19. Mutlu, L.; Hufnagel, D.; Taylor, H.S. The endometrium as a source of mesenchymal stem cells for regenerative medicine. Biol. Reprod. 2015, 92, 138. [Google Scholar] [CrossRef]
  20. Satoh, H.; Kishi, K.; Tanaka, T.; Kubota, Y.; Nakajima, T.; Akasaka, Y.; Ishii, T. Transplanted mesenchymal stem cells are effective for skin regeneration in acute cutaneous wounds. Cell Transplant. 2004, 13, 405–412. [Google Scholar] [CrossRef]
  21. Nourian Dehkordi, A.; Mirahmadi Babaheydari, F.; Chehelgerdi, M.; Raeisi Dehkordi, S. Skin tissue engineering: Wound healing based on stem-cell-based therapeutic strategies. Stem Cell Res. Ther. 2019, 10, 111. [Google Scholar] [CrossRef] [PubMed]
  22. Kim, Y.-J.; Yoo, S.M.; Park, H.H.; Lim, H.J.; Kim, Y.-L.; Lee, S.; Seo, K.-W.; Kang, K.-S. Exosomes derived from human umbilical cord blood mesenchymal stem cells stimulates rejuvenation of human skin. Biochem. Biophys. Res. Commun. 2017, 493, 1102–1108. [Google Scholar] [CrossRef]
  23. Zarei, F.; Abbaszadeh, A. Application of cell therapy for anti-aging facial skin. Curr. Stem Cell Res. Ther. 2019, 14, 244–248. [Google Scholar] [CrossRef] [PubMed]
  24. Gaur, M.; Dobke, M.; Lunyak, V.V. Mesenchymal stem cells from adipose tissue in clinical applications for dermatological indications and skin aging. Int. J. Mol. Sci. 2017, 18, 208. [Google Scholar] [CrossRef]
  25. Hsu, Y.-C.; Li, L.; Fuchs, E. Emerging interactions between skin stem cells and their niches. Nat. Med. 2014, 20, 847–856. [Google Scholar] [CrossRef] [PubMed]
  26. Nguyen, A.V.; Soulika, A.M. The dynamics of the skin’s immune system. Int. J. Mol. Sci. 2019, 20, 1811. [Google Scholar] [CrossRef]
  27. Wikramanayake, T.C.; Stojadinovic, O.; Tomic-Canic, M. Epidermal differentiation in barrier maintenance and wound healing. Adv. Wound Care 2014, 3, 272–280. [Google Scholar] [CrossRef]
  28. Bragulla, H.H.; Homberger, D.G. Structure and functions of keratin proteins in simple, stratified, keratinized and cornified epithelia. J. Anat. 2009, 214, 516–559. [Google Scholar] [CrossRef]
  29. Yousef, H.; Alhajj, M.; Sharma, S. Anatomy, Skin (Integument), Epidermis; StatPearls Publishing LLC.: Treasure Island, FL, USA, 2020. [Google Scholar]
  30. Roger, M.; Fullard, N.; Costello, L.; Bradbury, S.; Markiewicz, E.; O’Reilly, S.; Darling, N.; Ritchie, P.; Määttä, A.; Karakesisoglou, I.; et al. Bioengineering the microanatomy of human skin. J. Anat. 2019, 234, 438–455. [Google Scholar] [CrossRef]
  31. Pincelli, C.; Marconi, A. Keratinocyte stem cells: Friends and foes. J. Cell. Physiol. 2010, 225, 310–315. [Google Scholar] [CrossRef]
  32. Clayton, K.; Vallejo, A.F.; Davies, J.; Sirvent, S.; Polak, M.E. Langerhans cells—Programmed by the epidermis. Front. Immunol. 2017, 8, 1676. [Google Scholar] [CrossRef]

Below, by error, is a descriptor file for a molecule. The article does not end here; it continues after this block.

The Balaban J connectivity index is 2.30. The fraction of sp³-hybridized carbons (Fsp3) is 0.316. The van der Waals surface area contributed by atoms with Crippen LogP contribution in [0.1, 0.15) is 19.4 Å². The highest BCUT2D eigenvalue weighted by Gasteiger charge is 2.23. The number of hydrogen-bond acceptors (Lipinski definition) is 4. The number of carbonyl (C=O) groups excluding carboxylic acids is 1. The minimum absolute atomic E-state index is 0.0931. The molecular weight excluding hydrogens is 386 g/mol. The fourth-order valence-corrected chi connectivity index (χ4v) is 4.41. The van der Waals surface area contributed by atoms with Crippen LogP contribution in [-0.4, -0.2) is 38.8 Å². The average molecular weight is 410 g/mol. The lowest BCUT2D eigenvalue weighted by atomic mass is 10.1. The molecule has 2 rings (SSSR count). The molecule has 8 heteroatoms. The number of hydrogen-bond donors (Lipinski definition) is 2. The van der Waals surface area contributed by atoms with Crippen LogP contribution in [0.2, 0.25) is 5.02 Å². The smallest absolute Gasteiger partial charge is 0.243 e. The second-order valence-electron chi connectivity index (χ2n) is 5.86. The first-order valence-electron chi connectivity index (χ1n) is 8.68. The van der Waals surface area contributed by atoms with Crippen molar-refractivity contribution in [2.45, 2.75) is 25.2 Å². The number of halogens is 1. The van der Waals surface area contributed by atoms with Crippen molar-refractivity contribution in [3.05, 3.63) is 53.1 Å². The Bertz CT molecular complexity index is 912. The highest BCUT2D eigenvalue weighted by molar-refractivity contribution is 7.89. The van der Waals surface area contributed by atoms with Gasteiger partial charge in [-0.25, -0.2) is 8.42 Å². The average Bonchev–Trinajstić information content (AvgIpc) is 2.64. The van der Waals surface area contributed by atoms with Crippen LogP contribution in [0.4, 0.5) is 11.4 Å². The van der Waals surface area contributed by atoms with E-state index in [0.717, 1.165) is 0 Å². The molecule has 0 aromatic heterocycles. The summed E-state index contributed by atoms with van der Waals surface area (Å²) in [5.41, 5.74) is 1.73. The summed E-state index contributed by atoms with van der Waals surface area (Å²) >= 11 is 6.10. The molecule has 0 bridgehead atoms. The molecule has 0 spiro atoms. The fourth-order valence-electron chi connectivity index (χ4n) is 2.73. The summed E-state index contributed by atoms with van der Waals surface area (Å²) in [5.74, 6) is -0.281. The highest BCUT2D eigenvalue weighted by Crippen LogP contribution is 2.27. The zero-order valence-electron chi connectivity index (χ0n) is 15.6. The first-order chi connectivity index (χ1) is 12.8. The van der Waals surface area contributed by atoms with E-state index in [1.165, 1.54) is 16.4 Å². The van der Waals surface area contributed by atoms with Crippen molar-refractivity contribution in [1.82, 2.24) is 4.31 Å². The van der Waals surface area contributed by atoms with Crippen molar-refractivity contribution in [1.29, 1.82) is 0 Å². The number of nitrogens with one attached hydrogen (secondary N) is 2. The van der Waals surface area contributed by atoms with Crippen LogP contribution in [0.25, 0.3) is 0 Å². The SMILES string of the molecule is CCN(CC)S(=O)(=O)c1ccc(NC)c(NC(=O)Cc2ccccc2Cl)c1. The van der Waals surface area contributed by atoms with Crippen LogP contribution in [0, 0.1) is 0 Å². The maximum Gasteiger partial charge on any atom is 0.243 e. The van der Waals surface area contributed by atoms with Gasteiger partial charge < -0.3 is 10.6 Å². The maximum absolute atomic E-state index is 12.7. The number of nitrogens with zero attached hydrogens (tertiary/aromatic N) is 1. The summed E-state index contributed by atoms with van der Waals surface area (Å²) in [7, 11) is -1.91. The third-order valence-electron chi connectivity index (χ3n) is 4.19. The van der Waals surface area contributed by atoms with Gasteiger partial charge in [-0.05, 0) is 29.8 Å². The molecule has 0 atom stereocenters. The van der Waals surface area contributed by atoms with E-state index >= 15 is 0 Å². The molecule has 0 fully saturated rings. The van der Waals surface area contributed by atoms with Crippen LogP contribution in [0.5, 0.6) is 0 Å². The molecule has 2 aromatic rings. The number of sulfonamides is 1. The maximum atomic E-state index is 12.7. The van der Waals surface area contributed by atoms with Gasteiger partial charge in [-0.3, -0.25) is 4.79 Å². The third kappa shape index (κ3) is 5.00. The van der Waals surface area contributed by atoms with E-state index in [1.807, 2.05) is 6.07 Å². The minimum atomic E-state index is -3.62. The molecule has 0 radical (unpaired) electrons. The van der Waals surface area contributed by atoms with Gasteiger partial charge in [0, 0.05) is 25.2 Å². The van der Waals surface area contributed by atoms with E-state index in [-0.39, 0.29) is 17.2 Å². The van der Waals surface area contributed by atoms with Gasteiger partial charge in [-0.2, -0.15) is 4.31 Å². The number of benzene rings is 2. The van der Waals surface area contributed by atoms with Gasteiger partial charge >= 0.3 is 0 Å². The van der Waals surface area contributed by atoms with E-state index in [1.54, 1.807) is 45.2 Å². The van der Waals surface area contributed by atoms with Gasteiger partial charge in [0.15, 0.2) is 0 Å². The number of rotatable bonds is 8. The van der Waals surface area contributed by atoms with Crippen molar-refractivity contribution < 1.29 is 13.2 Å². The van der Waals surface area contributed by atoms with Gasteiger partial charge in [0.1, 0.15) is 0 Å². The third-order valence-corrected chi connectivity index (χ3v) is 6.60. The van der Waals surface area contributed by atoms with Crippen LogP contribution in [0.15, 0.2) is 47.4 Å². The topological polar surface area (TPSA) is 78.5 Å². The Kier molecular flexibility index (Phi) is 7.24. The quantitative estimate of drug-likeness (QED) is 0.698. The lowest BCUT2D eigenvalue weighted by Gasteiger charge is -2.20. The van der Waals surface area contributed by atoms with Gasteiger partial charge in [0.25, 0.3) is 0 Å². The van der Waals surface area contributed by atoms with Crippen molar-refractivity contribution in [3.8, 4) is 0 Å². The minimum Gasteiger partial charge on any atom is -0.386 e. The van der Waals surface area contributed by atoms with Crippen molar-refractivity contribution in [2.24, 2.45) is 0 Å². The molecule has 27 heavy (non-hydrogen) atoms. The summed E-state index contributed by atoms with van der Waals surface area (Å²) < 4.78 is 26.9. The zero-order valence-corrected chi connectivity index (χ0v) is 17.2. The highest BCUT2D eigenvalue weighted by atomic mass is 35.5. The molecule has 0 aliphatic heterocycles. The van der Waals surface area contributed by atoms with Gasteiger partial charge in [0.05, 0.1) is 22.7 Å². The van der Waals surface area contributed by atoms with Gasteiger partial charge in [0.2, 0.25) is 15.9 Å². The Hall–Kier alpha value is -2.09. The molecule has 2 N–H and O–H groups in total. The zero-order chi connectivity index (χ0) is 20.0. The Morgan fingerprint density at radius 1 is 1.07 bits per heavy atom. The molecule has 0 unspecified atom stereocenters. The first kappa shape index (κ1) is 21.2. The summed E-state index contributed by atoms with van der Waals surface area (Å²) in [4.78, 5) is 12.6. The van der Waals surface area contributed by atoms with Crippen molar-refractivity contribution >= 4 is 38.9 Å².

33. Haeberle, H.; Lumpkin, E.A. Merkel cells in somatosensation. Chemosens. Percept. 2008, 1, 110–118. [Google Scholar] [CrossRef]
  34. Cichorek, M.; Wachulska, M.; Stasiewicz, A.; Tymińska, A. Skin melanocytes: Biology and development. Postepy Dermatol. Alergol. 2013, 30, 30–41. [Google Scholar] [CrossRef]
  35. Brenner, M.; Hearing, V.J. The protective role of melanin against UV damage in human skin. Photochem. Photobiol. 2008, 84, 539–549. [Google Scholar] [CrossRef]
  36. Sorrell, J.M.; Caplan, A.I. Fibroblast heterogeneity: More than skin deep. J. Cell Sci. 2004, 117, 667. [Google Scholar] [CrossRef]
  37. Roig-Rosello, E.; Rousselle, P. The human epidermal basement membrane: A shaped and cell instructive platform that aging slowly alters. Biomolecules 2020, 10, 1607. [Google Scholar] [CrossRef]
  38. Prost-Squarcioni, C.; Fraitag, S.; Heller, M.; Boehm, N. Functional histology of dermis. Ann. Dermatol. Venereol. 2008, 135, 1s5–20. [Google Scholar] [CrossRef]
  39. Grinnell, F. Fibroblast biology in three-dimensional collagen matrices. Trends Cell Biol. 2003, 13, 264–269. [Google Scholar] [CrossRef]
  40. Muiznieks, L.D.; Keeley, F.W. Molecular assembly and mechanical properties of the extracellular matrix: A fibrous protein perspective. Biochim. Biophys. Acta (BBA) Mol. Basis Dis. 2013, 1832, 866–875. [Google Scholar] [CrossRef]
  41. Moon, T.C.; Befus, A.D.; Kulka, M. Mast cell mediators: Their differential release and the secretory pathways involved. Front. Immunol. 2014, 5, 569. [Google Scholar] [CrossRef]
  42. Driskell, R.R.; Jahoda, C.A.B.; Chuong, C.-M.; Watt, F.M.; Horsley, V. Defining dermal adipose tissue. Exp. Dermatol. 2014, 23, 629–631. [Google Scholar] [CrossRef]
  43. Stecco, C.; Hammer, W.; Vleeming, A.; De Caro, R. Functional Atlas of the Human Fascial System.; Stecco, C., Hammer, W., Vleeming, A., De Caro, R., Eds.; Churchill Livingstone: London, UK, 2015; pp. 21–49. [Google Scholar]
  44. Menon, G.K. New insights into skin structure: Scratching the surface. Adv. Drug Deliv. Rev. 2002, 54, S3–S17. [Google Scholar] [CrossRef]